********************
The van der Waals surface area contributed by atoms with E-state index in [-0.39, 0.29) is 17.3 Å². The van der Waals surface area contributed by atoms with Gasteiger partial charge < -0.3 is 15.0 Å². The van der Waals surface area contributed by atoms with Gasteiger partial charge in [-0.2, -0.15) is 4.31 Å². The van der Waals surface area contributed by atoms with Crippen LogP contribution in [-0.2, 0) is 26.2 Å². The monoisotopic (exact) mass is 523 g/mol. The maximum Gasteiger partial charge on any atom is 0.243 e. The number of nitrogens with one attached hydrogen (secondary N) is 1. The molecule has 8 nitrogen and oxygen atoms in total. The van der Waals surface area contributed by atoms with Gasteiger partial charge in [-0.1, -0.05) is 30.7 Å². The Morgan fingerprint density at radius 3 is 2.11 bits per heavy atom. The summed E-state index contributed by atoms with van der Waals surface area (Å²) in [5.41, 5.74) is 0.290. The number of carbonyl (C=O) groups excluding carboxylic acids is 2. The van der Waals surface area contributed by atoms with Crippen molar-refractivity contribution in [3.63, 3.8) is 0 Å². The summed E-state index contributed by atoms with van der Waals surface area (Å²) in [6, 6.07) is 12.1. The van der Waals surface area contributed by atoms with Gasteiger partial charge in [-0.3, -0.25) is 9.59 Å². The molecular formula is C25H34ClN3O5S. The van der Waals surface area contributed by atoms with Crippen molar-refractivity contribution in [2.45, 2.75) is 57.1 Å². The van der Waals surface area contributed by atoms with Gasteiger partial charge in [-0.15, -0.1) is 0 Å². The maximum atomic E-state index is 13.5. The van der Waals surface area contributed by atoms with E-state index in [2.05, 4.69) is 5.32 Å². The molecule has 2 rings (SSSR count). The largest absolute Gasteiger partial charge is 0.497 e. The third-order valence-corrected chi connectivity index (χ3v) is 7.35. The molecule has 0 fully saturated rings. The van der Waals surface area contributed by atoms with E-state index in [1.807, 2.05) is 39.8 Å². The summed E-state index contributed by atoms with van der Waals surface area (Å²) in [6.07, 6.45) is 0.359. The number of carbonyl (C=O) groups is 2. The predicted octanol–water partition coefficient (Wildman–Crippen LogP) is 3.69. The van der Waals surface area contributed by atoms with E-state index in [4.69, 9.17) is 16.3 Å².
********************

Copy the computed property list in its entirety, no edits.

The van der Waals surface area contributed by atoms with E-state index in [-0.39, 0.29) is 17.3 Å². The van der Waals surface area contributed by atoms with Gasteiger partial charge < -0.3 is 15.0 Å². The van der Waals surface area contributed by atoms with Gasteiger partial charge in [-0.2, -0.15) is 4.31 Å². The van der Waals surface area contributed by atoms with Crippen LogP contribution in [-0.2, 0) is 26.2 Å². The monoisotopic (exact) mass is 523 g/mol. The maximum Gasteiger partial charge on any atom is 0.243 e. The number of nitrogens with one attached hydrogen (secondary N) is 1. The molecule has 8 nitrogen and oxygen atoms in total. The van der Waals surface area contributed by atoms with Gasteiger partial charge in [-0.1, -0.05) is 30.7 Å². The Morgan fingerprint density at radius 3 is 2.11 bits per heavy atom. The summed E-state index contributed by atoms with van der Waals surface area (Å²) in [5.41, 5.74) is 0.290. The number of carbonyl (C=O) groups excluding carboxylic acids is 2. The van der Waals surface area contributed by atoms with Crippen molar-refractivity contribution in [3.63, 3.8) is 0 Å². The summed E-state index contributed by atoms with van der Waals surface area (Å²) in [6, 6.07) is 12.1. The van der Waals surface area contributed by atoms with Gasteiger partial charge in [-0.3, -0.25) is 9.59 Å². The molecular formula is C25H34ClN3O5S. The van der Waals surface area contributed by atoms with Crippen molar-refractivity contribution in [2.45, 2.75) is 57.1 Å². The van der Waals surface area contributed by atoms with Gasteiger partial charge in [-0.15, -0.1) is 0 Å². The maximum atomic E-state index is 13.5. The van der Waals surface area contributed by atoms with E-state index in [2.05, 4.69) is 5.32 Å². The molecule has 2 rings (SSSR count). The largest absolute Gasteiger partial charge is 0.497 e. The third-order valence-corrected chi connectivity index (χ3v) is 7.35. The molecule has 0 fully saturated rings. The van der Waals surface area contributed by atoms with E-state index in [1.807, 2.05) is 39.8 Å². The summed E-state index contributed by atoms with van der Waals surface area (Å²) in [6.07, 6.45) is 0.359. The number of carbonyl (C=O) groups is 2. The predicted octanol–water partition coefficient (Wildman–Crippen LogP) is 3.69. The van der Waals surface area contributed by atoms with E-state index in [4.69, 9.17) is 16.3 Å².